“This is it, the beginning of the end of our historic exploration of Saturn. Let these images — and those to come — remind you that we’ve lived a bold and daring adventure around the solar system’s most magnificent planet,” said Carolyn Porco, Cassini imaging team lead at Space Science Institute in Colorado.

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    A diagram of the final orbits of Cassini. It will first pass several times just outside the rings, then between the rings and the planet.
    ***Fred Coleman, Founding Partner, Beloved Friend***
    who passed away 11/10/2016
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    Re: The biggest space discoveries of the year...worth a revisit!

    Astronomers detect gravitational waves for a fourth time.


    IT’S been hailed as the breakthrough of the century. Gravitational waves — first theorised by Einstein — have been measured with the greatest precision yet.

    A FOURTH gravitational wave has been detected — this time with help from Italy-based equipment — after two black holes collided, sending ripples through the fabric of space and time.

    Gravitational waves were predicted by Albert Einstein a century ago as part of his theory of general relativity, but the first hard evidence of their existence came only in 2015, when two US detectors found the first such signal.

    The latest space-time ripples were detected on August 14 at 10:30 GMT (8:30 AEST) when two giant black holes with masses about 31 and 25 times the mass of the Sun merged about 1.8 billion light-years away.

    “The newly produced spinning black hole has about 53 times the mass of our Sun,” said a statement from the international scientists at Virgo detector, located at the European Gravitational Observatory (EGO) in Cascina, near Pisa, Italy.

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    Two black holes merge into one and produce gravitational waves.

    “While this new event is of astrophysical relevance, its detection comes with an additional asset: this is the first significant gravitational wave signal recorded by the Virgo detector.”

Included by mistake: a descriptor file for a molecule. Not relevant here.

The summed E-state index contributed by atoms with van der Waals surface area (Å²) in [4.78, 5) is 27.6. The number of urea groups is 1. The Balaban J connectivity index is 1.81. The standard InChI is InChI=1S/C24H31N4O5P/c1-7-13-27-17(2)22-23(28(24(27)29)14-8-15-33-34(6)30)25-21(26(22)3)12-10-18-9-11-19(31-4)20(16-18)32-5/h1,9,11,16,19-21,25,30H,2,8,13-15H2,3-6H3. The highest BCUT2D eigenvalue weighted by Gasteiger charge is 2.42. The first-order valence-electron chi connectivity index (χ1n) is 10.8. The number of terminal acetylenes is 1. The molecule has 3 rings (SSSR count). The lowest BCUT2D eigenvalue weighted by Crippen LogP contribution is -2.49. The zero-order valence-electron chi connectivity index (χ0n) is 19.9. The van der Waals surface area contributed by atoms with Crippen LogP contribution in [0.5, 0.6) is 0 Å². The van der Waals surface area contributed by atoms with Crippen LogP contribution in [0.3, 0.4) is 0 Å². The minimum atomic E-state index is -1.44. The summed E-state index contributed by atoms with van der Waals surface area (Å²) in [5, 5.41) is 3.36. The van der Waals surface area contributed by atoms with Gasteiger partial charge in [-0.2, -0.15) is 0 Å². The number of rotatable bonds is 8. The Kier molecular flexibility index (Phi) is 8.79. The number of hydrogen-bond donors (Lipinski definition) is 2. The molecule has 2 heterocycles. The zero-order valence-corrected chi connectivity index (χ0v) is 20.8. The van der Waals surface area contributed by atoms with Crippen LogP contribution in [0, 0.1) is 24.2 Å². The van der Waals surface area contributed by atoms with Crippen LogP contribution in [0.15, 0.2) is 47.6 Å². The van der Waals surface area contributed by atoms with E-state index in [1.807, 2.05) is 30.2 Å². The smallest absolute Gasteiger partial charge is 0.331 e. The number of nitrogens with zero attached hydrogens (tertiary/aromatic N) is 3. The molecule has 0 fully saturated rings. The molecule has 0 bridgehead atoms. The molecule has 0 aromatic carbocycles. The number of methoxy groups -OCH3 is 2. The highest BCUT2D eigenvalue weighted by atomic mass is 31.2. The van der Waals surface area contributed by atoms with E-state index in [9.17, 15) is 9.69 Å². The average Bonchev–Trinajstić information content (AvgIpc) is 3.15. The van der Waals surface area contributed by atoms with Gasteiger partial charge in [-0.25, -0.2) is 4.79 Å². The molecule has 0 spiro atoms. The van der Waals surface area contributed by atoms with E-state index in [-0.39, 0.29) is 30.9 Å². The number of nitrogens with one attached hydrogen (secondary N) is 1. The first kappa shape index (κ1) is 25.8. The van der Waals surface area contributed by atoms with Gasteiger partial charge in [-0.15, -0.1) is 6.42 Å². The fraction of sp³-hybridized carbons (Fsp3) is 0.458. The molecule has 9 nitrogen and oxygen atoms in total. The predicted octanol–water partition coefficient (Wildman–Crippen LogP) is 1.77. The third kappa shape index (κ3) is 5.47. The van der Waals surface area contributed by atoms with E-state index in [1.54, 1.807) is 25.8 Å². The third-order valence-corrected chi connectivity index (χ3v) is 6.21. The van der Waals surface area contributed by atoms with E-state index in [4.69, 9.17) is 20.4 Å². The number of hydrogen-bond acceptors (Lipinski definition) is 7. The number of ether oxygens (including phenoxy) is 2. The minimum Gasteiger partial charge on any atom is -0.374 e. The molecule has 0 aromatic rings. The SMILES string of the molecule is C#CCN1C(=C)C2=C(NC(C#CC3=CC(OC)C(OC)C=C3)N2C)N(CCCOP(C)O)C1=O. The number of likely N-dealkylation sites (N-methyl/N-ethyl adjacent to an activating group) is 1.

The Virgo detector — an underground L-shaped instrument that tracks gravitational waves using the physics of laser light and space — recently underwent an upgrade, and while still less sensitive than its US counterparts, it was able to confirm the same signal.

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    A simulation of the merger of two black holes and the resulting emission of gravitational radiation.

    Known as interferometers, these hi-tech underground stations do not rely on light in the sky like a telescope does, but instead sense vibrations in space and can pick up the “chirp” created by a gravitational wave.

    “It is wonderful to see a first gravitational-wave signal in our brand new Advanced Virgo detector only two weeks after it officially started taking data,” said Virgo spokesman Jo van den Brand of Nikhef and Vrije Universiteit (VU) University Amsterdam.

    The space-time ripple was picked up by all three detectors at nearly the same time.

    Previously, gravitational waves have been found using two US-based detectors, which are the most sophisticated in the world — known as the Laser Interferometer Gravitational-Wave Observatory (LIGO) detectors in Livingston, Louisiana, and Hanford, Washington.

    The first was found in September 2015 and announced to the public in early 2016, a historic achievement that culminated from decades of scientific research.

    LIGO is funded by the National Science Foundation and operated by the California Institute of Technology (Caltech) and the Massachusetts Institute of Technology (MIT).

    The Virgo collaboration includes more than 280 physicists and engineers belonging to 20 different European research groups.

    “This is just the beginning of observations with the network enabled by Virgo and LIGO working together,” said David Shoemaker, MIT’s spokesman for the LIGO Scientific Collaboration.

    “With the next observing run planned for Fall 2018 we can expect such detections weekly or even more often.” Details about the latest discovery will be published in the journal Physical Review Letters.
    ***Fred Coleman, Founding Partner, Beloved Friend***